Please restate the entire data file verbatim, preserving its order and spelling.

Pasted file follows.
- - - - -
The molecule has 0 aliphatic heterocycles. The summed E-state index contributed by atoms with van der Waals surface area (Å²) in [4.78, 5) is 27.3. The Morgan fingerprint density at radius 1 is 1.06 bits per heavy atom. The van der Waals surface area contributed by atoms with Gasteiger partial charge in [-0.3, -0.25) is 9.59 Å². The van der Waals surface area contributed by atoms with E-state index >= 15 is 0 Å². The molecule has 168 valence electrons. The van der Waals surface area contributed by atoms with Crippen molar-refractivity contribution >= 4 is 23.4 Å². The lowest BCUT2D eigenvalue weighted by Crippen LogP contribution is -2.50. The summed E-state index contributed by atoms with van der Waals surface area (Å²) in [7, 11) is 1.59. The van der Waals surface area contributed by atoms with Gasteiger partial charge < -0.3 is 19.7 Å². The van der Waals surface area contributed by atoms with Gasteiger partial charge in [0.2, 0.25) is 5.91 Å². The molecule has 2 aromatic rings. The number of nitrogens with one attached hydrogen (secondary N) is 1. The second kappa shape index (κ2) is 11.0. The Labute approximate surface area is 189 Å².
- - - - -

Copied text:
The molecule has 0 aliphatic heterocycles. The summed E-state index contributed by atoms with van der Waals surface area (Å²) in [4.78, 5) is 27.3. The Morgan fingerprint density at radius 1 is 1.06 bits per heavy atom. The van der Waals surface area contributed by atoms with Gasteiger partial charge in [-0.3, -0.25) is 9.59 Å². The van der Waals surface area contributed by atoms with E-state index >= 15 is 0 Å². The molecule has 168 valence electrons. The van der Waals surface area contributed by atoms with Crippen molar-refractivity contribution >= 4 is 23.4 Å². The lowest BCUT2D eigenvalue weighted by Crippen LogP contribution is -2.50. The summed E-state index contributed by atoms with van der Waals surface area (Å²) in [7, 11) is 1.59. The van der Waals surface area contributed by atoms with Gasteiger partial charge < -0.3 is 19.7 Å². The van der Waals surface area contributed by atoms with Gasteiger partial charge in [0.2, 0.25) is 5.91 Å². The molecule has 2 aromatic rings. The number of nitrogens with one attached hydrogen (secondary N) is 1. The second kappa shape index (κ2) is 11.0. The Labute approximate surface area is 189 Å².